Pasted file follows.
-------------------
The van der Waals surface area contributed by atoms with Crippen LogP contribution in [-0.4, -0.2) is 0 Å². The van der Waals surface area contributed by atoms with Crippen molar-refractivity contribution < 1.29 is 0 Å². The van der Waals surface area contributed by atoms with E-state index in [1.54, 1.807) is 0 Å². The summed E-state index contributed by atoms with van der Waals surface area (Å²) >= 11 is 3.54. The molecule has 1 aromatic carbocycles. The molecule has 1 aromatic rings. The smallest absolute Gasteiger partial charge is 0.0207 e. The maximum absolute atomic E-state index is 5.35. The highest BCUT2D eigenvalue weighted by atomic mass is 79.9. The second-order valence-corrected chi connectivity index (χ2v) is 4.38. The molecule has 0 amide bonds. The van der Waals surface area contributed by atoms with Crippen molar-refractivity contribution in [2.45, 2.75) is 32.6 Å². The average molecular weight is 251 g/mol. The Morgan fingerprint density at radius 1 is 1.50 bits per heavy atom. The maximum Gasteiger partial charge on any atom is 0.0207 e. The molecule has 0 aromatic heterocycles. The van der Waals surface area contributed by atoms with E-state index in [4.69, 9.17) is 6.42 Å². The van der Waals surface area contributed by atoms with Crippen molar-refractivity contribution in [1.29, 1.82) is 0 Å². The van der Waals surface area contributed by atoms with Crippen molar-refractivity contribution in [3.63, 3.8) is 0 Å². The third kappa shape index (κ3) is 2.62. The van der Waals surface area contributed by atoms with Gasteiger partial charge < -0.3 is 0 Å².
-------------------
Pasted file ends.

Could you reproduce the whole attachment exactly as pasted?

The van der Waals surface area contributed by atoms with Crippen LogP contribution in [-0.4, -0.2) is 0 Å². The van der Waals surface area contributed by atoms with Crippen molar-refractivity contribution < 1.29 is 0 Å². The van der Waals surface area contributed by atoms with E-state index in [1.54, 1.807) is 0 Å². The summed E-state index contributed by atoms with van der Waals surface area (Å²) >= 11 is 3.54. The molecule has 1 aromatic carbocycles. The molecule has 1 aromatic rings. The smallest absolute Gasteiger partial charge is 0.0207 e. The maximum absolute atomic E-state index is 5.35. The highest BCUT2D eigenvalue weighted by atomic mass is 79.9. The second-order valence-corrected chi connectivity index (χ2v) is 4.38. The molecule has 0 amide bonds. The van der Waals surface area contributed by atoms with Crippen molar-refractivity contribution in [2.45, 2.75) is 32.6 Å². The average molecular weight is 251 g/mol. The Morgan fingerprint density at radius 1 is 1.50 bits per heavy atom. The maximum Gasteiger partial charge on any atom is 0.0207 e. The molecule has 0 aromatic heterocycles. The van der Waals surface area contributed by atoms with E-state index in [4.69, 9.17) is 6.42 Å². The van der Waals surface area contributed by atoms with Crippen molar-refractivity contribution in [1.29, 1.82) is 0 Å². The van der Waals surface area contributed by atoms with Crippen molar-refractivity contribution in [3.63, 3.8) is 0 Å². The third kappa shape index (κ3) is 2.62. The van der Waals surface area contributed by atoms with Gasteiger partial charge < -0.3 is 0 Å².